"Generation gap in leadership"

Article

Didier Marlier

June 26, 2011

From Disruption to Engagement

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Last week’s post has been our most successful to date. Heartfelt thanks to all of you who read and shared it with so many new others! The post created a lot of direct exchanges, as, I guess, most of you hesitate in posting public comments and sharing confidential information.

In your private comments, one theme seemed to come back consistently and was summarized by one of you: “I nowadays see a shift in values between managers and workers that questions me. In the 80’s methodical and rational, often individualistic leaders implemented strategies and action plans that left very little space for individual initiative and entrepreneurship. On the receiving end, workers, strongly attached to their work and values, strongly reacted.

Today, as your post suggests when describing the exemplary way in which Dow LatAm leaders engage their people, managers have understood that cold, detached and over rational ways of doing aren’t working anymore. They go back to “get their hands dirty”, they lead with their people, they do not isolate themselves on the 27th floor: They connect, make themselves approachable and vulnerable. This is also how I try to behave in my leadership mission. Now to my disappointment, I often see on the operational terrain, people displaying individualistic attitudes, often maneuvering for a selfish short term interest. There seems to be a generational gap as well (maybe the famous X vs Y generation conflict?). Even union’s representatives are surprised: “We find it increasingly difficult to motivate and engage employees in collective actions” did one recently admit.

Indeed, an increasing number of today’s leaders are aware of the profound evolution required by a complex environment, where relevant knowledge isn’t exclusively located at the top of the pyramid. We witness admirable personal transformations in many of the leaders we work with. These are sometimes painful as they challenge deeply held beliefs, convictions and winning formulas. Many business leaders today deserve our sincere respect for the courage with which they move from distant, invulnerable, “logos only” directors towards engaging, inspiring and connecting conductors.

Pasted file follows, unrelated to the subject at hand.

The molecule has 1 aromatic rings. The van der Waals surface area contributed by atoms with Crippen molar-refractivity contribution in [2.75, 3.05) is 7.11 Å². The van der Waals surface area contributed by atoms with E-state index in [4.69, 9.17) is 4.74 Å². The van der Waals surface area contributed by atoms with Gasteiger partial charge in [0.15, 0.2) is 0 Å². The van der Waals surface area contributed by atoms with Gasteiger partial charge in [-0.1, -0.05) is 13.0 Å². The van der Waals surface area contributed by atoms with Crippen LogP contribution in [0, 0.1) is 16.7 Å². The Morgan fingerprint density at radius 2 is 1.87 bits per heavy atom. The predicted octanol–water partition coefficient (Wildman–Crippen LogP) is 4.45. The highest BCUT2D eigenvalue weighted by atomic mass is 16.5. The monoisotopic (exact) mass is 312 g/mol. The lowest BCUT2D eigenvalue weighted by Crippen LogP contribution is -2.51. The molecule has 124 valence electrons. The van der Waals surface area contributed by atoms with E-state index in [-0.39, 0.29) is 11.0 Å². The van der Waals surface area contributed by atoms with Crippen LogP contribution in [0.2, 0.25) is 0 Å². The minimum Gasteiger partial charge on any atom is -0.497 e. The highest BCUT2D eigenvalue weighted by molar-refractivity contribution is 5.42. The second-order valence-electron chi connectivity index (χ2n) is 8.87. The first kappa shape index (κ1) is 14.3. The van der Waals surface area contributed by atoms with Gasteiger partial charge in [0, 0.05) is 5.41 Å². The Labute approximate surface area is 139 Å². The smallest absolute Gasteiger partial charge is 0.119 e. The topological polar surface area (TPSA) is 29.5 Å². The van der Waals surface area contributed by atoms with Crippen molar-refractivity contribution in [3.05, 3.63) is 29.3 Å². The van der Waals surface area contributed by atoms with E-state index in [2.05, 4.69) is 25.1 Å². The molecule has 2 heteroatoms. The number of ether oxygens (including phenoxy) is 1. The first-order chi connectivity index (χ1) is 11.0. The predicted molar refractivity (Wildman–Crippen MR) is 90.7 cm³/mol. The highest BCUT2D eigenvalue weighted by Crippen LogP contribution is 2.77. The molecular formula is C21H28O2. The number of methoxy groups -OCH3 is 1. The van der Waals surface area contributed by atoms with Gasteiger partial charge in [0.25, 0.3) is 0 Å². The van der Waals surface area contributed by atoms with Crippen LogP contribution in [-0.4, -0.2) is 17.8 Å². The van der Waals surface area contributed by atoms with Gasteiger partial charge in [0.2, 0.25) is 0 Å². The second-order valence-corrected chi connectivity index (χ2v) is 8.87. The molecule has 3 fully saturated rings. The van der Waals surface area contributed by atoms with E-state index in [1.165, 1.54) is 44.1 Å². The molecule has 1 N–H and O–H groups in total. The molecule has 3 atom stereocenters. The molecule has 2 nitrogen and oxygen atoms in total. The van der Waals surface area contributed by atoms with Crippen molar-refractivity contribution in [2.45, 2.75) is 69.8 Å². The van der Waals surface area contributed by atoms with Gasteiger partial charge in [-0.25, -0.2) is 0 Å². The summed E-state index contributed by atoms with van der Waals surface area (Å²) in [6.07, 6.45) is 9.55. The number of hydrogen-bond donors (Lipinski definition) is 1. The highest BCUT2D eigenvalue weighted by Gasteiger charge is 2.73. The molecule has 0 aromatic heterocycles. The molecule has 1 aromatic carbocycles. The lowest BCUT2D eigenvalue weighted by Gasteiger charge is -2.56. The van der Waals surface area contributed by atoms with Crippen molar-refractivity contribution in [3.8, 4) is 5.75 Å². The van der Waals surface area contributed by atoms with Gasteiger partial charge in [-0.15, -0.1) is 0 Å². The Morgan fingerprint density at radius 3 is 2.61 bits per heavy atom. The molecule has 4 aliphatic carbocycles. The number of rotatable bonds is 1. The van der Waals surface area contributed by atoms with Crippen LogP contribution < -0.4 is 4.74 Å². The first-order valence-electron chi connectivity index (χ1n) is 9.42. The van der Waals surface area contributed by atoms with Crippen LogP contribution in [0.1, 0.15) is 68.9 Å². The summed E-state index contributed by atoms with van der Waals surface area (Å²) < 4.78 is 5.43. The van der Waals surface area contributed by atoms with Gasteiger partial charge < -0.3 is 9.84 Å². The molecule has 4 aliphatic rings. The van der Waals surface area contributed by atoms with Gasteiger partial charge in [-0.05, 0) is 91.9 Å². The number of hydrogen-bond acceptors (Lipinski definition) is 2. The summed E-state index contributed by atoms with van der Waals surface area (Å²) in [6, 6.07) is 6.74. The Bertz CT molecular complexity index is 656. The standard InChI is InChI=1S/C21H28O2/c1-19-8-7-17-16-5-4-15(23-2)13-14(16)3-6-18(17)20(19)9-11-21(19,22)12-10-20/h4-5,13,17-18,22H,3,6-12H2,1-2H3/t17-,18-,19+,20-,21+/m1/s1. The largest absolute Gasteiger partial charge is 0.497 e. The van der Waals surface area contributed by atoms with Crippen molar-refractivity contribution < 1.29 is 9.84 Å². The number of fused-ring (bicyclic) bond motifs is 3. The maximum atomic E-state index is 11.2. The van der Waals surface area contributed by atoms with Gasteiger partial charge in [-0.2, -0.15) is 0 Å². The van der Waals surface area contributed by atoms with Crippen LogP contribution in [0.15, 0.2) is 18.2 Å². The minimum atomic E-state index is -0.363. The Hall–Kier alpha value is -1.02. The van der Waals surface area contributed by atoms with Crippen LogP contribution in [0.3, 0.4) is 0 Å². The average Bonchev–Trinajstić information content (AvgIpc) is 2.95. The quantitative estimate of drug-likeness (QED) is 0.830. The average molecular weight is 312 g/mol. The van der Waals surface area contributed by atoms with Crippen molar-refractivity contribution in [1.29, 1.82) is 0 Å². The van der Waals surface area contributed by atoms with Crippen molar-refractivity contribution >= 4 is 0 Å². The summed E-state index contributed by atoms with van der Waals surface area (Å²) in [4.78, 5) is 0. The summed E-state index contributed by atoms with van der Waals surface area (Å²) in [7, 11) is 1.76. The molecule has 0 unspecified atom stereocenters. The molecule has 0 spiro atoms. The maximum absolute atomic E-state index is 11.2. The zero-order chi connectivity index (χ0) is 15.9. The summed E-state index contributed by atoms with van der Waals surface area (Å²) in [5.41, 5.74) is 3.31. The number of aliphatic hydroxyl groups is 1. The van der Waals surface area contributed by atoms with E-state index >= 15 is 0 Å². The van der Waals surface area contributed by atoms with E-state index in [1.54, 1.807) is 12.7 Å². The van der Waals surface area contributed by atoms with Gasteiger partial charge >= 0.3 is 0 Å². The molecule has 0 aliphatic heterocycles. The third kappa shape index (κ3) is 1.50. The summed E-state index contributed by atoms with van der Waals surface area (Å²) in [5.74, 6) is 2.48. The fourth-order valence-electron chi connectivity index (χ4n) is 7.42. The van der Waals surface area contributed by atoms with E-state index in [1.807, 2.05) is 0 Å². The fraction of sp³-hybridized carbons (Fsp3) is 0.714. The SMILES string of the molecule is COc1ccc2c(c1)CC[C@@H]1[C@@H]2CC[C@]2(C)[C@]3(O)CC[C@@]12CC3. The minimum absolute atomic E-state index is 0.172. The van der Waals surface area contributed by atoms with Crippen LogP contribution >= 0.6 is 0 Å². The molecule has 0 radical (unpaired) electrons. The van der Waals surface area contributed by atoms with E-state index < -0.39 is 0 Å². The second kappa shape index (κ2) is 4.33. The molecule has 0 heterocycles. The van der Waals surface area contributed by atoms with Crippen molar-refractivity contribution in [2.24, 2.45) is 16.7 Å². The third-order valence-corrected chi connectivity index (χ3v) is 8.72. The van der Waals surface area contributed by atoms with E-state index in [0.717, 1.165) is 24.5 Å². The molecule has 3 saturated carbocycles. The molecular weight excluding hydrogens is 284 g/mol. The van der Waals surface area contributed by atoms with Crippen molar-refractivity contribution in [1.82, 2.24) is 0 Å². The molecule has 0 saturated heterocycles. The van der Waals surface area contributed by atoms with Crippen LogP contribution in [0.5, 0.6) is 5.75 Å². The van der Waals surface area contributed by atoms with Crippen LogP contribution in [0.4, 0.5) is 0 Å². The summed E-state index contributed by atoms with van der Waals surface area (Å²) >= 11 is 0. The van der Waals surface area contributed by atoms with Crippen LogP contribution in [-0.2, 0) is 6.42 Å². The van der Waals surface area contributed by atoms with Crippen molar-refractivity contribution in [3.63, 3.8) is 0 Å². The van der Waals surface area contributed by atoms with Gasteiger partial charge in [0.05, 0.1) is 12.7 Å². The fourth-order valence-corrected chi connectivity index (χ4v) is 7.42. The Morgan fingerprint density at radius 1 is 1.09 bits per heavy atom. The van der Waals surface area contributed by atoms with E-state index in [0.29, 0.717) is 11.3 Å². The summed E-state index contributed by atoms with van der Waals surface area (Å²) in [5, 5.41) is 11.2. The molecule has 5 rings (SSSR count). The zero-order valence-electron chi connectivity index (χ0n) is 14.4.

When thinking of a clip that could exemplify the leaders of tomorrow, I chose the one below, once sent by a reader of this blog. Determination, humility, exemplarity, vulnerability and charisma… You may be surprised by the comparison, but I found the hero here below to have a lot to do with us, busy leading in the years 2011 and beyond.

Today, we cannot expect our people to instantaneously jump on board of this new way of co-leading. During the 80’s/90’s (The “M.B.A. years”, the golden age of arrogant, distant, technocratic knowledge and content leaders) we have shown such a poor example of engagement. It is up to us now, by changing our style “from directors to conductors”, to engage our people, like the young boy on this clip.

Paris next week, things are back under control, my wife, has returned from Brasil…

Have a great week all

Didier

Last week’s post has been our most successful to date. Heartfelt thanks to all of you who read and shared it with so many new others! The post created a lot of direct exchanges, as, I guess, most of you hesitate in posting public comments and sharing confidential information.